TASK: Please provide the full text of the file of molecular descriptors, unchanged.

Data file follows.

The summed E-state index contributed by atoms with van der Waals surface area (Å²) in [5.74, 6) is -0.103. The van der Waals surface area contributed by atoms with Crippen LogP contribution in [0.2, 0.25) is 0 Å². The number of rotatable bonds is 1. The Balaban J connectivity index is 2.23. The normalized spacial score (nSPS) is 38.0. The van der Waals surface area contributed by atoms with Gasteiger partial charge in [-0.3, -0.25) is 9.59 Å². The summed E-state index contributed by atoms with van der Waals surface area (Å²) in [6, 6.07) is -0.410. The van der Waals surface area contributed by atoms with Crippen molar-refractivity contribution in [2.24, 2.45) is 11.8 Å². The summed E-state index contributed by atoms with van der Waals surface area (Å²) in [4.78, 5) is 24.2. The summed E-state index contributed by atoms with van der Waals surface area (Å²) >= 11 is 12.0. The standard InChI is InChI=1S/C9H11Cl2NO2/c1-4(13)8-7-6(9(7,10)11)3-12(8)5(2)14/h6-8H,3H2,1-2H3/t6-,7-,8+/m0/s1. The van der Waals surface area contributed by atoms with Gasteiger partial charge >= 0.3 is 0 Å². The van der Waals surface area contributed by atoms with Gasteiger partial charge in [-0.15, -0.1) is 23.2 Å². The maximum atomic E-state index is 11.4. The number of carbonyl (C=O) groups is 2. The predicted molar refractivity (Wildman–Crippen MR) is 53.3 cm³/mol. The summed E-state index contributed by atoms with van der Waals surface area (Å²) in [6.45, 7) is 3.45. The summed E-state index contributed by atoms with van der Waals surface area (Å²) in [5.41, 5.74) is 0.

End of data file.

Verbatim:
The summed E-state index contributed by atoms with van der Waals surface area (Å²) in [5.74, 6) is -0.103. The van der Waals surface area contributed by atoms with Crippen LogP contribution in [0.2, 0.25) is 0 Å². The number of rotatable bonds is 1. The Balaban J connectivity index is 2.23. The normalized spacial score (nSPS) is 38.0. The van der Waals surface area contributed by atoms with Gasteiger partial charge in [-0.3, -0.25) is 9.59 Å². The summed E-state index contributed by atoms with van der Waals surface area (Å²) in [6, 6.07) is -0.410. The van der Waals surface area contributed by atoms with Crippen molar-refractivity contribution in [2.24, 2.45) is 11.8 Å². The summed E-state index contributed by atoms with van der Waals surface area (Å²) in [4.78, 5) is 24.2. The summed E-state index contributed by atoms with van der Waals surface area (Å²) >= 11 is 12.0. The standard InChI is InChI=1S/C9H11Cl2NO2/c1-4(13)8-7-6(9(7,10)11)3-12(8)5(2)14/h6-8H,3H2,1-2H3/t6-,7-,8+/m0/s1. The van der Waals surface area contributed by atoms with Gasteiger partial charge >= 0.3 is 0 Å². The van der Waals surface area contributed by atoms with Gasteiger partial charge in [-0.15, -0.1) is 23.2 Å². The maximum atomic E-state index is 11.4. The number of carbonyl (C=O) groups is 2. The predicted molar refractivity (Wildman–Crippen MR) is 53.3 cm³/mol. The summed E-state index contributed by atoms with van der Waals surface area (Å²) in [6.45, 7) is 3.45. The summed E-state index contributed by atoms with van der Waals surface area (Å²) in [5.41, 5.74) is 0.